Fluency and Truancy; Do our Students Care about World Language?

Melanie Mignucci ’12
Video Editor

Sebastian Salgado ’12 enters his Spanish 3 Honors classroom with nonchalance, backpack slung over one shoulder, and bunkers down in his seat on the far left– front row, behind the computer, next to the window. From then on, his mind wanders off. He’ll chat with his peers or ask for a fiesta, complete with panecillos (bagels) and Tabú (the game Taboo, used as a vocabulary exercise). For Salgado doesn’t  have to worry about his Spanish grades– he’s already practically fluent.

Salgado, who is of Colombian descent, is one of a growing trend of native language speakers who take their language at Staples for credit.

In class, he’s the copy edit man, always correcting the script for an upcoming performance. “Trabajo. It’s trabajo,” he says, emphasizing the final “o” as opposed to an “a”.

“I gotta proofread this,” he says to no one in particular, grabbing the script out of his classmate’s hands. She yells at him, “Why don’t you write it?”

“Because I can’t spell!” he retorts.

This sentiment echoes the plight of many speakers. Students who have been speaking a language from a young age often are not proficient in grammar or spelling.

Aaron Liu ’12 finds this to be the case in his Mandarin class. Liu, who is half Chinese, said “All the Asians already speak it… except for me,” with a laugh. “They don’t do that well.”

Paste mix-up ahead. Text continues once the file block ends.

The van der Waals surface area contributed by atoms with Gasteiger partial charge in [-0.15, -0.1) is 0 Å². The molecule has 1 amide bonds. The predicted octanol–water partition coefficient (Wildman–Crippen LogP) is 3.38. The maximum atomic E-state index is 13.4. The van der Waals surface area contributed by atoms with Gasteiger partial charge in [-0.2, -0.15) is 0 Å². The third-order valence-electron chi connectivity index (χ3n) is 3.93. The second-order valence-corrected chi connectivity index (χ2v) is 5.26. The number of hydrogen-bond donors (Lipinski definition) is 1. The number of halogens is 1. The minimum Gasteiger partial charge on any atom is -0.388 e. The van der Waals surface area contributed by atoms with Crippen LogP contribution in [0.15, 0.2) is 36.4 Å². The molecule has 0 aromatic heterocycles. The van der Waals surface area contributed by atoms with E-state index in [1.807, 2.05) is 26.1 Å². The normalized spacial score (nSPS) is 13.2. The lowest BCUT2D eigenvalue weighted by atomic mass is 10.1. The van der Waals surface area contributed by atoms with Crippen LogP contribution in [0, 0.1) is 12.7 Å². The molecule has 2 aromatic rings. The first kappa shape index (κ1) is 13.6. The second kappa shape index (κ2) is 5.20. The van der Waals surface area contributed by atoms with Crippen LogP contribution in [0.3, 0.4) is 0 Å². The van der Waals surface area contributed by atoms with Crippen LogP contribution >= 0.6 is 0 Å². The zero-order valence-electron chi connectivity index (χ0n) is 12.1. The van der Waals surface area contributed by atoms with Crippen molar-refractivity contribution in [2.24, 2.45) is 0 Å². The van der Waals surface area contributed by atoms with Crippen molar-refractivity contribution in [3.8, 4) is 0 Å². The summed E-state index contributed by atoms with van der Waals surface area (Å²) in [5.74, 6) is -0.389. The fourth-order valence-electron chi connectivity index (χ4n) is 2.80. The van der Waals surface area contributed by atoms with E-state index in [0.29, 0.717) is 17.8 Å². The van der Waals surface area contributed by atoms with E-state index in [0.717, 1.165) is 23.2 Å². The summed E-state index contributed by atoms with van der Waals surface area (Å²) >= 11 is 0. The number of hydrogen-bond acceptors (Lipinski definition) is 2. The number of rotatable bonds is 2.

As an explanation, he added that the students who already speak Chinese “don’t want to work that hard.”

Liu and Augustine Gradoux-Matt ’12 represent a growing number of students who take multiple languages to be closer to their ancestry.

“I really wanted to learn both languages from my heritage, German and French,” she said. “My family lives in Switzerland… so I wanted to be able to understand everything I heard.”

Taking two languages with a French-speaking father, said Gradoux-Matt, is “an advantage.”

“I have an opportunity to be exposed to a whole new world,” she said. “I am able to practice what I learn in French class and am able to have a real conversation in French.”

However, she did acknowledge, “it’s hard to juggle the different grammar and words.”

“It’s hard to completely draw a line between the two languages,” she added.

Her and Salgado’s situation shows the new face of language; students are seeing the value in taking a language that connects with ones heritage.